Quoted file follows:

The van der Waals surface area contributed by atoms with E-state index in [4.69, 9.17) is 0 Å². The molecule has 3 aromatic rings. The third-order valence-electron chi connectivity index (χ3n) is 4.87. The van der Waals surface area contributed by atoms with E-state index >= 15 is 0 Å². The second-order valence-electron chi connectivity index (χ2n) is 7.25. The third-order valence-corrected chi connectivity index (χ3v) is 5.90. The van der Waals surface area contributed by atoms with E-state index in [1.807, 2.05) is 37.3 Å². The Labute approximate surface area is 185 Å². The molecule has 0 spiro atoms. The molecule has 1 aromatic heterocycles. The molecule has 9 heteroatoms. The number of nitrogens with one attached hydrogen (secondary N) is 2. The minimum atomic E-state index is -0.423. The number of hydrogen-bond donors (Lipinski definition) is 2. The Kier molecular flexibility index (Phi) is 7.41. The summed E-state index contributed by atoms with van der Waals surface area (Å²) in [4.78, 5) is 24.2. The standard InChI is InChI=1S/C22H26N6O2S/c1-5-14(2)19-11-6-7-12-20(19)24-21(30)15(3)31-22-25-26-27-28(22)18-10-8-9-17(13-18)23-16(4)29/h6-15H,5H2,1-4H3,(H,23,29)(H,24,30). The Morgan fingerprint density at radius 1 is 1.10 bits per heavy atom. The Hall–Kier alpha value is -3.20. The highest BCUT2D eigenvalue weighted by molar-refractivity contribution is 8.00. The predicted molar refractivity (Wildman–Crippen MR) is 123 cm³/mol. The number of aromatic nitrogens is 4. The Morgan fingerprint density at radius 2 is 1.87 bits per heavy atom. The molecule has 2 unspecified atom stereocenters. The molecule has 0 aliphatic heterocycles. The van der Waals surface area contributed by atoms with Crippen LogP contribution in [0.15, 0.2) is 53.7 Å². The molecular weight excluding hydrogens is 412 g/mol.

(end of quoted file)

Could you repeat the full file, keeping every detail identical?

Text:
The van der Waals surface area contributed by atoms with E-state index in [4.69, 9.17) is 0 Å². The molecule has 3 aromatic rings. The third-order valence-electron chi connectivity index (χ3n) is 4.87. The van der Waals surface area contributed by atoms with E-state index >= 15 is 0 Å². The second-order valence-electron chi connectivity index (χ2n) is 7.25. The third-order valence-corrected chi connectivity index (χ3v) is 5.90. The van der Waals surface area contributed by atoms with E-state index in [1.807, 2.05) is 37.3 Å². The Labute approximate surface area is 185 Å². The molecule has 0 spiro atoms. The molecule has 1 aromatic heterocycles. The molecule has 9 heteroatoms. The number of nitrogens with one attached hydrogen (secondary N) is 2. The minimum atomic E-state index is -0.423. The number of hydrogen-bond donors (Lipinski definition) is 2. The Kier molecular flexibility index (Phi) is 7.41. The summed E-state index contributed by atoms with van der Waals surface area (Å²) in [4.78, 5) is 24.2. The standard InChI is InChI=1S/C22H26N6O2S/c1-5-14(2)19-11-6-7-12-20(19)24-21(30)15(3)31-22-25-26-27-28(22)18-10-8-9-17(13-18)23-16(4)29/h6-15H,5H2,1-4H3,(H,23,29)(H,24,30). The Morgan fingerprint density at radius 1 is 1.10 bits per heavy atom. The Hall–Kier alpha value is -3.20. The highest BCUT2D eigenvalue weighted by molar-refractivity contribution is 8.00. The predicted molar refractivity (Wildman–Crippen MR) is 123 cm³/mol. The number of aromatic nitrogens is 4. The Morgan fingerprint density at radius 2 is 1.87 bits per heavy atom. The molecule has 2 unspecified atom stereocenters. The molecule has 0 aliphatic heterocycles. The van der Waals surface area contributed by atoms with Crippen LogP contribution in [0.15, 0.2) is 53.7 Å². The molecular weight excluding hydrogens is 412 g/mol.